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Fifth European Conference on Space Debris

30 March - 2 April 2009
ESA/ESOC
Darmstadt, Germany


Preliminary Results from Spectroscopic Observations of Space Debris

T. Schildknecht, A. Vananti (Astronomical Institute, University of Bern, Switzerland)
H. Krag (ESA / ESOC, Darmstadt, Germany)
Ch. Erd (ESA / ESTEC, Noordwijk, Netherlands)

Paper Presented at the 5th European Space Debris Conference,
Darmstadt Germany, March 30 - April 2 2009


Objectives

  • Acquire First Experience with Reflection Spectroscopy at the OGS
    • Spectrograph at OGS never used for fast moving targets
      • Experiment
  • Get First Spectra of Space Debris at High Altitudes
    • Ultimate goal are spectra of high area-to-mass ratio GEO-like objects
      • material
    • Start with bright, known objects
      • Use known surface material for calibrationd
    • Try fainter debris

Major Observational Challenges

  • Reflection spectroscopy
    • quantitative comparison of the measured spectrum with the spectrum of the illuminating source
    • careful calibration of extinction
  • Tracking
    • first acquisition of satellites/debris
      • often outside field of view of 13 arcm(combination of mount model and ephemeris errors)
    • autoguiding not possible for satellites/debris objects
      • most objects remain in 5-slit for < 4 minutes
  • Faint Objects
    • Very low signal-to-noise
    • observations have experimental character and are very time consuming

Dismounting the Space Debris Camera

Mounting the ESA OGS Spectrograph

Spectrograph

  • Low resolution spectrograph
  • The OGS ESA spectrograph uses grisms as dispersive elements
  • Filters needed to separate second order spectra

Grisms

  • Available grisms

    • lowest dispersion selected (GrismBB):
      • best S/N for given magnitude and integration time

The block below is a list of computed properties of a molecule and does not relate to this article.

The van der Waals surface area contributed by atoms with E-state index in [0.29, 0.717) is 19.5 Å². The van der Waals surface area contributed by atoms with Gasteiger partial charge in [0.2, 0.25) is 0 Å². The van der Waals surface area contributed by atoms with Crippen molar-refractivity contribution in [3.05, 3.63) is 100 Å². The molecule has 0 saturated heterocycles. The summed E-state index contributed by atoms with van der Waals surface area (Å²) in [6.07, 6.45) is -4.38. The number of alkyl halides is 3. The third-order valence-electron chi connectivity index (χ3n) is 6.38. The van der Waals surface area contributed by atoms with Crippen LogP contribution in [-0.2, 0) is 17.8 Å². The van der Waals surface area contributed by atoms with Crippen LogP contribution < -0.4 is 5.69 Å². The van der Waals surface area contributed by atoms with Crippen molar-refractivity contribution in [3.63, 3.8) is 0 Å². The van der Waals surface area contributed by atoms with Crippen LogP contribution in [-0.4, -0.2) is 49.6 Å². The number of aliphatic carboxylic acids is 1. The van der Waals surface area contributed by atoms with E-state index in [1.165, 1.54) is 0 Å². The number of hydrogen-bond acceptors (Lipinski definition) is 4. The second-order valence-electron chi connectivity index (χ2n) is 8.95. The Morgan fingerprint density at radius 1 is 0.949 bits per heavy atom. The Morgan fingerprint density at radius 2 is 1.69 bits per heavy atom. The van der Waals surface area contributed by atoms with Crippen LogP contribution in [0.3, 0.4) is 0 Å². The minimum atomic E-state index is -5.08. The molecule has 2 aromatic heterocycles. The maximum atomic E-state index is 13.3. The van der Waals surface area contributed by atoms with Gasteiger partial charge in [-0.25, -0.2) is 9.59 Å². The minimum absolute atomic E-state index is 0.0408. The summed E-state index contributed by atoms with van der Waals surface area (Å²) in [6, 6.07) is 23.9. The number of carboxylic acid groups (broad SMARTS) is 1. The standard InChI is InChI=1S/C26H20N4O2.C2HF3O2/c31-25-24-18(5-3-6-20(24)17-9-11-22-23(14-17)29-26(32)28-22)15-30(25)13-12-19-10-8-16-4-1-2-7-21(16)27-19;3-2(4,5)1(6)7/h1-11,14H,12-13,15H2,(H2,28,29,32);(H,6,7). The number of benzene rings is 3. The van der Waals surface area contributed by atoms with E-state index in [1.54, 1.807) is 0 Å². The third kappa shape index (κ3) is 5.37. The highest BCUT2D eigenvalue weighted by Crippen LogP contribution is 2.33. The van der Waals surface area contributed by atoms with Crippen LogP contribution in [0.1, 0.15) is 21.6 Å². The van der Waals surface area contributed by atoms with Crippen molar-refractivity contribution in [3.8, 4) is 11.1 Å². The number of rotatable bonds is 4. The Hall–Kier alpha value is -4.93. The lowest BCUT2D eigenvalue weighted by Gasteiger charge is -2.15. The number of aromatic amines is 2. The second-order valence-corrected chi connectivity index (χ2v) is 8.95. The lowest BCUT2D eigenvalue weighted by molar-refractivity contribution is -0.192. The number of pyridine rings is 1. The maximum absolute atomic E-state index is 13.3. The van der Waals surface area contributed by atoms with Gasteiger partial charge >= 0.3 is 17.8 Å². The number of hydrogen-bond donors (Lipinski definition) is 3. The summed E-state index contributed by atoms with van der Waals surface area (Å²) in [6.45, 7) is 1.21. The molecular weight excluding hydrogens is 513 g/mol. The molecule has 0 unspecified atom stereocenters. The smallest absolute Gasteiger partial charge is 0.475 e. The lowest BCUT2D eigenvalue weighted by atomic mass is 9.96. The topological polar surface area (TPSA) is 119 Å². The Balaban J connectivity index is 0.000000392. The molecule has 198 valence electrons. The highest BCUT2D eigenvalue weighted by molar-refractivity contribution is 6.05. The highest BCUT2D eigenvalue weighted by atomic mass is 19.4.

• wavelength: 450 -950 nm
      • dispersion: 0.4 nm/pixels

    Selection of Objects

    • Four types
      • minor planets (results to be compared with published data)
      • large intact GEO objects (catalogue objects)
      • bright GEO debris objects
      • bright high AMR GEO objects
    • Selection criteria
      • orbit quality
      • availability of manufacturer data on surface materials
      • brightness
      • visibility constraints (phase angle, Earth shadow, Milky Way, etc.

    Observed Objects (Feb 2009)

    2nd Order Spectra

    Extinction

    Air mass
    1.02
    1.13
    1.4
    1.94

    Extinction coefficients

    Response Function

    Solar analog:
    • Implicit response function
    • Solar spectrum
    MSG-2 raw
     
    Normalize Spectrum
    • raw/solar analogue (extinction!)

    Phase Angle Dependence

    Meteosat MSG 2 at different phase angles:
    • 38
    • 60
    • 88

    Spectrum as a Fingerprint?

    Object S92005
    • GTO debris
    • Magnitude 14
    • AMR 0.02
    • two nights
    Assumptions:
    • attitude?
    • same phase angle
    Features:
    • slope
    • modulation
    • shape
    • peaks

    Solar Cells?

    Minor Planets vs. Debris

    Debris:
    • S92005 GEO
    • E08211A GEO
    Planets:
    • Nausikaa
    • Pomona
    Influence of space environment on debris => reddening ?

    Conclusion

    • It works!
    • First spectra of space debris in GEO and GTO
    • Spectra of the same object are consistent
    • Debris show different characteristics
    • The features might be used to identify objects
    • Observations seem to confirm the reddening effect
    • Still a long way until we can identify the materials of the high area-to mass objects

    6 2009


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